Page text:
Curran noted that when she first started at Westfield State, she used the PVTA van.
“My ed coach taught me how to use the van and with my new freedom, my confidence began to grow,” said Curran. “Shortly after beginning college, I began studying for my driver’s permit and by the end of my last semester, I had my license and drove myself.”
As Curran continues her studies to earn her GED through Domus, Inc., she also relishes her first job which is working in the Dining Commons at Westfield State during the school year.
“I enjoy interacting with the students,” said Curran, adding she has also learned important customer service, organizational and food safety skills.
Presently, she is working one-on-one this summer with an 8-year-old girl at Kamp for Kids on Russell Road.
“She’s a sweet girl,” said Curran, noting that time is spent each day experiencing a variety of programs including art and walks on the nature trail. “We’re a team and set goals together – including finishing the entire nature trail by the end of the summer.”
As Curran anticipates her next endeavors – at press time – she was awaiting a call from the Open Society Foundations, based in New York, since she had applied for a Fellowship to work on increasing opportunities for individuals who have participated in MAICEI programs.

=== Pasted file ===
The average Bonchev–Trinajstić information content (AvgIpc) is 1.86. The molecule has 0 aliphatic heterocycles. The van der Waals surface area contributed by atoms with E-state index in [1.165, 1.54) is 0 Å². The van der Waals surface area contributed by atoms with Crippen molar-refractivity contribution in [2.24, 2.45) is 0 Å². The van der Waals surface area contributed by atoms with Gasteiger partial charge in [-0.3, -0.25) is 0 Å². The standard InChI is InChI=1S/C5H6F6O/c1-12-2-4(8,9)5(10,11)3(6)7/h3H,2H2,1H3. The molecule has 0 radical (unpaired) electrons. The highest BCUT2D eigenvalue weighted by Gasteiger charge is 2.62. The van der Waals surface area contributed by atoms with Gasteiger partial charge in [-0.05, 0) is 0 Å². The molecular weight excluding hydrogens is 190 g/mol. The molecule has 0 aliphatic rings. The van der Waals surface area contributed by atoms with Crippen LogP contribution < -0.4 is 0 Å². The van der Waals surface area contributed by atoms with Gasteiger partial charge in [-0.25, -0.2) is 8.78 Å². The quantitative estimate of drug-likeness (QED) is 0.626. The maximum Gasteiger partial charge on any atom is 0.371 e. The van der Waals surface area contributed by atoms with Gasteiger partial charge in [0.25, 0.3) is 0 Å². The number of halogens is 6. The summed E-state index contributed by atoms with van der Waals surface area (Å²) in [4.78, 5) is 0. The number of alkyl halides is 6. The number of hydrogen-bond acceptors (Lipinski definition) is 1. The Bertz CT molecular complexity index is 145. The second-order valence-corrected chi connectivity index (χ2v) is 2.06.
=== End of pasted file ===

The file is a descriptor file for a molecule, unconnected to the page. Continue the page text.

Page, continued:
“Young adults who don’t have their diploma or cannot pass the Massachusetts Comprehensive Assessment System deserve the right to full employment opportunities,” said Curran. “I want to be able to change my community, to be an inclusive and diverse place, a community that accepts everybody no matter their level of education.”
Curran added there is a “significant need” for change for all individuals with disabilities to have a “chance in the world like any other person.”
Curran said her proposed Fellowship project – which she expects would be a full-time endeavor for one year – would bring people together who are committed to helping other young adults like herself to achieve their dreams of paid employment in careers they enjoy and where they can excel.